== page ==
Separately, the White House proposal strengthens the employer
responsibility requirement in the Senate bill. Like the Senate bill, it
does not specificallyrequire employers to provide insurance to
their workers, but would require them to pitch in more money for each
employee who ends up on federal assistance to buy their own health
insurance. That money will be used to help cover the cost of subsidies,
which are slightly higher on average in the White House bill than in
the Senate bill.
Using the Senate bill as a baseline, White House proposal preserves
the Senate bill’s abortion language, and state-based exchanges, while
scrapping the Nebraska Medicaid deal. It does not include a public
From a political perspective, I love this summit thing. I love that they’re finally proposing their own plan, I love that Republicans are flapping around knowing they’re gonna look bad because screaming about death panels only works for people like Glenn Beck and looks shabby on a U.S. senator, I love that they’re going to be forced to put all their nasty, racist shit on display, I love “up or down vote,” and I love the implicit fuck-you to Ben Nelson.
What I don’t love is that the opening salvo in this is such a weakass, half-a-loaf thing that we can’t possibly go down from here, but something tells me we will, becausethis is the entirety of the argument:
American politics is haunted by the specter of undeserving poor and
working class Americans living beyond their means on someone else’s
dime. It’s not just strapping young bucks buying t-bone steaks with
food stamps, it’s strapping young bucks buying flat-screen tvs with
credit cards they can’t pay off, strapping young bucks gorging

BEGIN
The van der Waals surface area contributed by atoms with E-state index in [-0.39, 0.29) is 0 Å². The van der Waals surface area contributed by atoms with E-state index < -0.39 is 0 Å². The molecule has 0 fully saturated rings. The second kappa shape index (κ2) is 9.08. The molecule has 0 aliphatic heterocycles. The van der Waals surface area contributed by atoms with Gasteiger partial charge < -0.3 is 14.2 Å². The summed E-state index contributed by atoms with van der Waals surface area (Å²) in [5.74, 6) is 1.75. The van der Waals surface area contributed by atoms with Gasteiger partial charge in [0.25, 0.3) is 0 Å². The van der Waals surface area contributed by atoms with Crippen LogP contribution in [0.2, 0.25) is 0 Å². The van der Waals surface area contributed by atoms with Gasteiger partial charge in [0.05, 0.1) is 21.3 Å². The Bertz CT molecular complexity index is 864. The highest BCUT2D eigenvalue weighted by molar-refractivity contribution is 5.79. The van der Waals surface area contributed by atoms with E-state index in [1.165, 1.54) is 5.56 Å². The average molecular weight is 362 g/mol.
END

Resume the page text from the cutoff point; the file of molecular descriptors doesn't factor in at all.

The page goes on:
themselves at the Applebee’s salad bar with their inflated union wages,
strapping young bucks buying houses withCRA-mandated
subprime loans, strapping young bucks suing doctors with lawyers on
retainer, strapping young bucks getting elective surgery with their
taxpayer-subsidized health care.
And, as the Crack Den has been pointing out for some time, when you propose something that doesn’t automatically benefit everybody — the way a Medicare buy-in or a public option would — people then go straight to the paranoid/selfish/racist place of assuming it’s going to benefit the wrong people, ie people who are not them. So why begin with something like that? Why not end up there and at least be able to say that you tried to do better?
4 thoughts on “Why Start There?”
‘cept after a year of this BS it’s way past opening salvo time.
why are we handicapping business this way?
Why don’t we face the problem that Health Care reform poses? The reason health care costs are so high is because health care costs so much. (Isn’t that profound?) But, the reason it costs so much is because so many people make so much money off of health care, from specialist doctors, to private hospitals, to medical schools, to pharmaceutical workers, to insurance salesmen, etc. When we cut the cost of health care, we cut their incomes. And, there are thousands and thousands of them that will be affected. That makes it a political minefield.
i am all for rational rationing.
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